Inner Peace: Is inner peace a trick? Or a treat?

Here we are in October, the month that features my favorite holiday, Halloween. So I ask, “Does inner peace tie into our celebration of Halloween?” The main storyline of our American version of Halloween is that a child puts on a costume and then goes door-to-door asking for a “trick or treat.” It is a forgone conclusion that they are really only interested in getting some candy and quickly moving on to the next house and next chance to get a treat. (Does this remind you of any other parts of your life?)

But what about the trick? What is the trick of Halloween? The trick, as I see it, is where this story really begins. The trick is that I put on a costume to pretend to be something that I am not. You play along with this “trick” by pretending that I am the costume that I am wearing. Somehow you overcome the shock that there is a monster at your door and you give me a treat. We all agree to play this pretend game for the treat of tricking ourselves.

So what does any of this have to do with inner peace?

First, let’s create one possible definition of "inner peace." For me, inner peace is a deep calm that comes from remembering my place in the bigger story of life. “Inner” is the key word here. “Outer peace” or a “peace between me and other humans,” let’s call it, seems to be out of our collective reach as a young species. But “inner” or “spiritual peace” is well within the reach of each of us. Again, the key word is “inner,” so let’s “enter” the “inner.”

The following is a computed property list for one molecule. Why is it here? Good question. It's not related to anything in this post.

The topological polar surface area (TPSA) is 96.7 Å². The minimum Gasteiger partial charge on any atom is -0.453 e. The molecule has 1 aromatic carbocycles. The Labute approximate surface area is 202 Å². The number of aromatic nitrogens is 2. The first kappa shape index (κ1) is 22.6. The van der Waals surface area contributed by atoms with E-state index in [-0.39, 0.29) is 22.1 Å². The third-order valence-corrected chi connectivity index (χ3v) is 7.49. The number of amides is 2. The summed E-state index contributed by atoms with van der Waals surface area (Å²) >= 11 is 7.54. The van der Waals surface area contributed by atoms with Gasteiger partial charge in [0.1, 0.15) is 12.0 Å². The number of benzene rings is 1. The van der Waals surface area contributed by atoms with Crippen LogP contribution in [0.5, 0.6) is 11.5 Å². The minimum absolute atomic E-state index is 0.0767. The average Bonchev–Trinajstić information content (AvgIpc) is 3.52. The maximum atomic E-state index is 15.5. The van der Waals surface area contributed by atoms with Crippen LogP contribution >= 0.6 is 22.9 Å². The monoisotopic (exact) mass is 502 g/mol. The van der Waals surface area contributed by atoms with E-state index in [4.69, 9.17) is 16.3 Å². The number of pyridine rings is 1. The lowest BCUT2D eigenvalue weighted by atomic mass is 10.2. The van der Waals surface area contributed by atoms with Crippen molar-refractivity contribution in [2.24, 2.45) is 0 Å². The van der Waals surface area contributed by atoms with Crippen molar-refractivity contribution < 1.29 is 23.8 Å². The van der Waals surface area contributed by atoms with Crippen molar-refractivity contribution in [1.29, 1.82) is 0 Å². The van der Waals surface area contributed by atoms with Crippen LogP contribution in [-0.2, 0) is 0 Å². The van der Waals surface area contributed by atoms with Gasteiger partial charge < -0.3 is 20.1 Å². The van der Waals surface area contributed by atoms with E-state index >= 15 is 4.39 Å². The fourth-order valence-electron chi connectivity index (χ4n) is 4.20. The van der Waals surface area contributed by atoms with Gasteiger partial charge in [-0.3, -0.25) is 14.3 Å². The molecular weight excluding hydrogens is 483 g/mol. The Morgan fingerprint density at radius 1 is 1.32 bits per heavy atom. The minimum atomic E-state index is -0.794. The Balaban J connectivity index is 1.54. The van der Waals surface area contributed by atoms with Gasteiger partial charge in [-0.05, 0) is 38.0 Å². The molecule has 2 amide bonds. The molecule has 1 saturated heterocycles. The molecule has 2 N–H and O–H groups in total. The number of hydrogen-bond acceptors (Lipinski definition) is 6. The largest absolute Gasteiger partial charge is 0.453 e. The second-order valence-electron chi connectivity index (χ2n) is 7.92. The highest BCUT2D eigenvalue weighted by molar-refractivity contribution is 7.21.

Perhaps you have heard the phrase, “we are spiritual beings having a human experience.” I choose to believe this and if it resonates with you, then this Halloween analogy will work perfectly for you.

I invite you to consider that Halloween is our annual human version of a very much bigger game of trick or treat. This bigger version has been going on for a long time and the game runs one level deeper than our Halloween. In this bigger version, each of us puts on a “human being” costume and we pretend to be something we are not. Meanwhile, the real deal (infinite life force or spirit) is hiding inside the costume. (Shhh, don’t tell!)

We purposely forgot that we put the costume on and the lifelong game of pretend goes on and on. Oh sure, occasionally we see through the veil and we think we remember something … but soon we forget again. Then we remember again and then we forget again, unless we don’t.

We are playing a trick on each other and on ourselves at the same time. Ha ha ha!

When we have longer moments of remembering who we really are, we chuckle at the tricky and wonderful game we set up for ourselves and we experience the deep calm of inner peace.

The trick of pretending to be something we are not is also a treat.

The trick of forgetting that I am a divine spark of life, cleverly disguised as Peter, allows me to experience all the sweet and sour of life.

On Halloween, it is fun to pretend that I am a monster for one night.

In life, it is fun to pretend that I am a human for one lifetime.

In the infinite realm (that realm we have never left) (wink wink) one night is a lifetime and a lifetime is one night.

Ha ha ha — Halloween and our human life, they are both a trick and a treat rolled into one.

BOO!

Happy Halloween!

Once upon a time — from 2000-2008 — the divine spark cleverly disguised as Peter Melton lived in Ashland. He returns regularly to visit family members and the many friends, young and old, that he considers “Heart Family.” Peter writes on many topics, including spirituality, peace and climate change, and he especially enjoys writing spirited children’s fables. He hopes someday to relocate to Ashland. Contact him at Peter.Melton3@gmail.com.

 

 

 

 

 

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